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I have huge if elif else statements that work fine... they just seem extremely unpythony and I am about to double the number I need. Basically I am taking a user input for a the number of x-values for a graph, sending it through a data sorter, and graphing it. For simplicity sake I am only putting the x=1 (min) and x=6 (max) values, but I want to add a 'How many y's?' but I fear that will be way too bulky and confusing.

Any way I can condense this?

Code:

howManyX = int(raw_input('Input number of x-values for this graph: '))

if howManyX == 1:
    x1 = int(raw_input("Input column number for x1-value: "))
    x2 = 1
    x3 = 1
    x4 = 1
    x5 = 1
    x6 = 1
elif howManyX == 6:
    x1 = int(raw_input("Input column number for x1-value: "))
    x2 = int(raw_input("Input column number for x2-value: "))
    x3 = int(raw_input("Input column number for x3-value: "))
    x4 = int(raw_input("Input column number for x4-value: "))
    x5 = int(raw_input("Input column number for x5-value: "))
    x6 = int(raw_input("Input column number for x6-value: "))

this part below is the same except x1 is x(n) through 6. The code is all correct, I just need to change x1 into x(1-6)

if x1 == 0:
    x1a = sheet.col_values(x1)
    x1b = [i for i in x1a if i != '']
    x1c = [i for i in x1b if type(i) == float][1:]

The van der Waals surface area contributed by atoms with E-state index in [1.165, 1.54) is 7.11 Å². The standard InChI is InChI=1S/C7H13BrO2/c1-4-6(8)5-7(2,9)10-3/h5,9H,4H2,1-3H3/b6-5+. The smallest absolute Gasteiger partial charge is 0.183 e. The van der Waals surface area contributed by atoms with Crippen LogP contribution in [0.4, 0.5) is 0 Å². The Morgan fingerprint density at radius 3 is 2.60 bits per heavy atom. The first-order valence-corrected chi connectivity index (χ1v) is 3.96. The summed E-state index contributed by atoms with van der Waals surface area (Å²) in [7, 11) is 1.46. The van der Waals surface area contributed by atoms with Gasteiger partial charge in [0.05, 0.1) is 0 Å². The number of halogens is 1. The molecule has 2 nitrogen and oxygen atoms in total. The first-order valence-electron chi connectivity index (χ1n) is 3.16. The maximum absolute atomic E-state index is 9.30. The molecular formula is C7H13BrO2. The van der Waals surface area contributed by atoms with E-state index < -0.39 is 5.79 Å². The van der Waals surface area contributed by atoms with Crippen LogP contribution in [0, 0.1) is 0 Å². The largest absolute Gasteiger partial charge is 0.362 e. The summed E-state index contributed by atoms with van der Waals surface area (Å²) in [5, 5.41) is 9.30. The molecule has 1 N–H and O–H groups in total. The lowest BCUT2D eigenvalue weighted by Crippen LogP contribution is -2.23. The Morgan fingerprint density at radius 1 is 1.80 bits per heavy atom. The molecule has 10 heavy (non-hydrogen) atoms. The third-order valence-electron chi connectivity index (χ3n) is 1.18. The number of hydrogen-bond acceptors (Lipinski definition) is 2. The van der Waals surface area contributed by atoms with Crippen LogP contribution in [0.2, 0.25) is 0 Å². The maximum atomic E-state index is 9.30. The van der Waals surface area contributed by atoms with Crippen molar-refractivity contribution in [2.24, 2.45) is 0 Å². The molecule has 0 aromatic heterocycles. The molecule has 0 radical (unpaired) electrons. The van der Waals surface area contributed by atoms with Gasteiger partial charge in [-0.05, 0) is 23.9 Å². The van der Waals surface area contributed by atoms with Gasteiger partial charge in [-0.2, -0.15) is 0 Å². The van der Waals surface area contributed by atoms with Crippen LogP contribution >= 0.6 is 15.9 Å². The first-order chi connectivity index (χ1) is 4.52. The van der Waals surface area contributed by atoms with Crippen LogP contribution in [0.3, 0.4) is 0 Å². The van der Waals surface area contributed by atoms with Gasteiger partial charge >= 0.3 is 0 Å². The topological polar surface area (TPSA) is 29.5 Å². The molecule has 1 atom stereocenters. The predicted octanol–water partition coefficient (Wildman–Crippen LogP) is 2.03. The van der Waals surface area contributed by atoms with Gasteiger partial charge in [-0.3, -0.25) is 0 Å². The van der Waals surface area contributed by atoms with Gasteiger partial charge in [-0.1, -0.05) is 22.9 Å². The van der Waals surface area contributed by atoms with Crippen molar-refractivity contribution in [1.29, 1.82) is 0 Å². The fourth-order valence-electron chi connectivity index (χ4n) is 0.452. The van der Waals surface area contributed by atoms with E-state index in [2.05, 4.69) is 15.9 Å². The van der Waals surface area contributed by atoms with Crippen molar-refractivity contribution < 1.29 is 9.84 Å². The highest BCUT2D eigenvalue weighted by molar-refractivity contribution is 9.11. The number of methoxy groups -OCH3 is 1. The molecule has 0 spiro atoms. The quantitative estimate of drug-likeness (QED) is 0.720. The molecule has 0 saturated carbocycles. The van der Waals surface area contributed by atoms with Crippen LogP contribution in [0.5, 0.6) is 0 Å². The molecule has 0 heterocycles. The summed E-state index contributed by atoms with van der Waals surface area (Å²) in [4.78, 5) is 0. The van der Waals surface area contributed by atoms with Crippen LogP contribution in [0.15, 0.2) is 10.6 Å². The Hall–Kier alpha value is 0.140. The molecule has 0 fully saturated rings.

x1Axis = [datetime.strptime(str(int(d)), '%Y%m%d') for d in x1c]
elif x1 == 31:
    x1a = sheet.col_values(x1)
    clear()
    print "\n\n\n1: Top"
    print "2. Bottom"
    is_valid = 0
    while not is_valid :
        try :
            choice = int ( raw_input('Enter your choice [1 or 2] : ') )
            is_valid = 1 ## set it to 1 to validate input and to terminate the while..not loop
        except ValueError, e :
            print ("'%s' is not a valid integer." % e.args[0].split(": ")[1])
    if choice == 1:
        x1Axis = filter(None, [i for i, j in zip(x1a, x1a[1:] + ['']) if j != ''])[1:]
    elif choice == 2:
        x1Axis = filter(None, [i for i, j in zip(x1a, x1a[1:] + ['']) if j == ''])[2:]
    else:
        print ("Invalid number. Try again...")
else:
    x1a = sheet.col_values(x1)
    x1Axis = filter(None, [i for i, j in zip(x1a, x1a[1:] + ['']) if j == ''])[2:]

It looks like a lot, and that may just be that my code is messy. I think it just needs a simple for-loop, but I am getting overwhelmed so I don't know where to start. Everything is working well. It just looks messy